Declaration No. 2932. Domingo married Graciana San Jose in the year
1887and their marriage produced two children, namely Nicomedes and Pablo.

After the settlement, the subject property, i.e., Lot 1, was adjudicated to
Nicomedes; while Lot 2 was given to the heirs of Pablo. Nicomedes then
declared the subject property in his name in 1965 under Tax Declaration No.

On 23 June 1965, Nicomedes executed a Deed of Conditional Sale over the

subject property in favor of Emma Ver Reyes (Emma), which stated that the
Vendor [Nicomedes] is the true and lawful owner of a parcel of land situated at
Tungtong, Las Pinas, Rizal. Emma was only able to pay the first installment
of the total purchase price agreed upon by the parties. Furthermore, as
will be discussed later on, Nicomedes did not succeed in his attempt to have
any title to the subject property issued in his name.
On 14 June 1968, Nicomedes entered into another contract involving the
subject property with Rosario D. Bondoc (Rosario).Designated as an Agreement
of Purchase and Sale.

On 7 March 1969, Nicomedes and Rosario executed a Joint Affidavit,[14]

whereby they confirmed the sale of the subject property by Nicomedes to
Rosario through the Agreement of Purchase and Sale dated 14 June 1968.
They likewise agreed to have the said Agreement registered with the Registry of
Deeds in accordance with the provisions of Section 194 of the Revised
Administrative Code, as amended by Act No. 3344. The Agreement of Purchase
and Sale was thus registered on 10 March 1969.

Five months thereafter, Nicomedes executed on 10 August 1969 a third

contract, a Deed of Absolute Sale of Unregistered Land,[16] involving a portion
of the subject property measuring 2,000 square meters, in favor of Maria Q.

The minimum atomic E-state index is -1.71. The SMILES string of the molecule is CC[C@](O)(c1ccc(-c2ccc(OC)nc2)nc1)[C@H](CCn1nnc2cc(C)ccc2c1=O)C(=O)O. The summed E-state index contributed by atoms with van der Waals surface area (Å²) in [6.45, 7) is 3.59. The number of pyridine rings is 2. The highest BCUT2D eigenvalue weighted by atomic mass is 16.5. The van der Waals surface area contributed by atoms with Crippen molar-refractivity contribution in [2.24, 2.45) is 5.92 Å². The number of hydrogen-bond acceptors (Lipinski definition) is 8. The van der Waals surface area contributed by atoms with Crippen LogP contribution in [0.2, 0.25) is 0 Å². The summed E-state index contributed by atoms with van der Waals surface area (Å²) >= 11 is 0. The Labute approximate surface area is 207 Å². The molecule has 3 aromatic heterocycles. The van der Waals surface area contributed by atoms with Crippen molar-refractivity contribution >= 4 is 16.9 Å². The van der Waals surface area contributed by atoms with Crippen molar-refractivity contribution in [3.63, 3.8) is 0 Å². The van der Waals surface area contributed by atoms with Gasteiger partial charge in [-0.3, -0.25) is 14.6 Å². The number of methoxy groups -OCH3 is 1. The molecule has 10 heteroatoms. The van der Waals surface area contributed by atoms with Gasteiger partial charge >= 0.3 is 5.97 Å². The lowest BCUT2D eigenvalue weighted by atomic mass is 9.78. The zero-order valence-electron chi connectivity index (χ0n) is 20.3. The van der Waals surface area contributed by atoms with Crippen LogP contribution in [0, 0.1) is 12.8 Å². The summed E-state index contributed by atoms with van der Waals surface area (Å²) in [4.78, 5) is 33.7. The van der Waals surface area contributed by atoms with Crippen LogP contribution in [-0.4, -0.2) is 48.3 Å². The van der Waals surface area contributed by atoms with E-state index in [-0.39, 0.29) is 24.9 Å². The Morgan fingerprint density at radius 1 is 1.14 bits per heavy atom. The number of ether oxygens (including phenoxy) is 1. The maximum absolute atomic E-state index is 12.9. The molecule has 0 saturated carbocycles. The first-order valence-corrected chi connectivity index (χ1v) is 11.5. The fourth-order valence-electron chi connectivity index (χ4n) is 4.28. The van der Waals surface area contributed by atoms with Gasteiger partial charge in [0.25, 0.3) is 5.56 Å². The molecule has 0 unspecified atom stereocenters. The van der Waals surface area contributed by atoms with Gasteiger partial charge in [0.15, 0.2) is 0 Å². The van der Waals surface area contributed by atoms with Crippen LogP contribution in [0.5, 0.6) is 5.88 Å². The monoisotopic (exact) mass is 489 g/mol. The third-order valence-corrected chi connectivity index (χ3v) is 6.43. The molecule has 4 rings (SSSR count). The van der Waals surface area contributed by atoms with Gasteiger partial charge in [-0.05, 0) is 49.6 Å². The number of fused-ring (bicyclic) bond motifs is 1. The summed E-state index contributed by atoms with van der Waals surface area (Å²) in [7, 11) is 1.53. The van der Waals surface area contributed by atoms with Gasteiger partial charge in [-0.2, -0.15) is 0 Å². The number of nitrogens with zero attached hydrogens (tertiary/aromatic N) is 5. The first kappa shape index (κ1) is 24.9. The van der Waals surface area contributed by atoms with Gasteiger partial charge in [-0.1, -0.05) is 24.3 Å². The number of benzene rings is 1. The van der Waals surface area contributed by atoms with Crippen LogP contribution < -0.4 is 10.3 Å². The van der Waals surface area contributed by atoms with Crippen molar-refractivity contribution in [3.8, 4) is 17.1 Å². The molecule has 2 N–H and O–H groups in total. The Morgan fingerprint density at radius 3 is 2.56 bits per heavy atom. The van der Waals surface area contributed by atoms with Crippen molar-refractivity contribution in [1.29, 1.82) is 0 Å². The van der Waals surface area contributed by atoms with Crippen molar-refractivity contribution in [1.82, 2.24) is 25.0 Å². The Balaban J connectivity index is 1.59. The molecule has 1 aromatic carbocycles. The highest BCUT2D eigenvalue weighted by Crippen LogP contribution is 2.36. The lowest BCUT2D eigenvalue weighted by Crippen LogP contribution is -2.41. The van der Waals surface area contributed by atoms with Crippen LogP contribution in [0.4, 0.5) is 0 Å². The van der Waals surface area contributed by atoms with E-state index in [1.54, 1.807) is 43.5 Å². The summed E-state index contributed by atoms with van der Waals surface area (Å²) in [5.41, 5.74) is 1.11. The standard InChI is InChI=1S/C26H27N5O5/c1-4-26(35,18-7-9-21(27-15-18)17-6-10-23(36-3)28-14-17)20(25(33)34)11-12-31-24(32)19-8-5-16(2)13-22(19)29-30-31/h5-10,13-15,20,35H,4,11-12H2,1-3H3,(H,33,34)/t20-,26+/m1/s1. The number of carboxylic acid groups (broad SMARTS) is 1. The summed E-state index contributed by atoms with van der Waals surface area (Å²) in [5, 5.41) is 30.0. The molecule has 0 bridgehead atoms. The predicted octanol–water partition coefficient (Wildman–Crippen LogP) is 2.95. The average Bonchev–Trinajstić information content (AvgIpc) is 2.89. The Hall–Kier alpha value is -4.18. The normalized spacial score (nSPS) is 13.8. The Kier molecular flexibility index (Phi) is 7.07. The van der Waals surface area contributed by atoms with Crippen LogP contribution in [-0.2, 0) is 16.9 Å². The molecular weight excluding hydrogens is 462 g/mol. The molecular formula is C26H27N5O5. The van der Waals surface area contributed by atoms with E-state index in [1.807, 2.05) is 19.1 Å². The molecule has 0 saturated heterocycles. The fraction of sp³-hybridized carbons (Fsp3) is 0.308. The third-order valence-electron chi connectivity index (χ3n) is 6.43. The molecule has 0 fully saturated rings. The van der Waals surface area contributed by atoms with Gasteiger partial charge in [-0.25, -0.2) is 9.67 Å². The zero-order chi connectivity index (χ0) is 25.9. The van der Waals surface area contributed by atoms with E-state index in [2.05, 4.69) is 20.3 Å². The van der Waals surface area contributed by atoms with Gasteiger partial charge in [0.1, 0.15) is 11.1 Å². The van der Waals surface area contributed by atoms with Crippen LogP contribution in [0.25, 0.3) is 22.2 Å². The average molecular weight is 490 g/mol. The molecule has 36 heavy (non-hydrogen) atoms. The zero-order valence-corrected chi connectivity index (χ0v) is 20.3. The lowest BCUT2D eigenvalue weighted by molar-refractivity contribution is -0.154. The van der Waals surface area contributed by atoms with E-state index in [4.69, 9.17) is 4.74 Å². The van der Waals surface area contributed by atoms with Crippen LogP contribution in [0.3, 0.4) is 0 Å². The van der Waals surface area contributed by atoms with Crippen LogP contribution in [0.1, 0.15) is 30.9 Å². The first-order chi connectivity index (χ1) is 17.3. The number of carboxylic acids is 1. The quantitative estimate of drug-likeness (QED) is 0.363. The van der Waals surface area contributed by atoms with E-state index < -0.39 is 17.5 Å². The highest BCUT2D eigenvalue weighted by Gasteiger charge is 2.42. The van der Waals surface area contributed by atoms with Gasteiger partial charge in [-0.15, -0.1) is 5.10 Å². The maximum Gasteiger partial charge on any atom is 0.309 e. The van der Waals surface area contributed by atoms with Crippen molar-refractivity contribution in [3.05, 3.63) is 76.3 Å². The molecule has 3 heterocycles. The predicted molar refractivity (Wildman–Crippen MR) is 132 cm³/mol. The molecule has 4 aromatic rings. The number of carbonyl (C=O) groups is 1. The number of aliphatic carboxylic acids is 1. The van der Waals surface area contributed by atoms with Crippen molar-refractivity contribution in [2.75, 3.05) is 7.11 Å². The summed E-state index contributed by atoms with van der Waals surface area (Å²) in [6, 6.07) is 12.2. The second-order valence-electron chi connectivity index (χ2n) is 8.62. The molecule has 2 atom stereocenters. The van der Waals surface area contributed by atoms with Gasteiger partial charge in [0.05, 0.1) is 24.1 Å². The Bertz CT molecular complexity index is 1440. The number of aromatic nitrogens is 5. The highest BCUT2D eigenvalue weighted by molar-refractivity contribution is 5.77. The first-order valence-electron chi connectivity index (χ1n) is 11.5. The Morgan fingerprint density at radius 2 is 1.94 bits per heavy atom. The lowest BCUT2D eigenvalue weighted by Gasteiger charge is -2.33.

Cristobal (Maria).

Nicomedes passed away on 29 June 1972. The Deed of Absolute Sale of

Unregistered Land between Nicomedes and Maria was registered only on 8
February 1973,[18] or more than seven months after the formers death.

Which party acquired valid and registrable title to the same.


After a conscientious review of the arguments and evidence presented by the

parties, the Court finds that the Deed of Conditional Sale between Nicomedes
and Emma and the Agreement of Purchase and Sale between Nicomedes and
Rosario were both mere contracts to sell and did not transfer ownership or title
to either of the buyers in light of their failure to fully pay for the purchase price
of the subject property.

A Contract to Sell may not be considered as a Contract of Sale because the first
essential element is lacking. In a contract to sell, the prospective seller
explicitly reserves the transfer of title to the prospective buyer, meaning, the
prospective seller does not as yet agree or consent to transfer ownership of the
property subject of the contract to sell until the happening of an event, which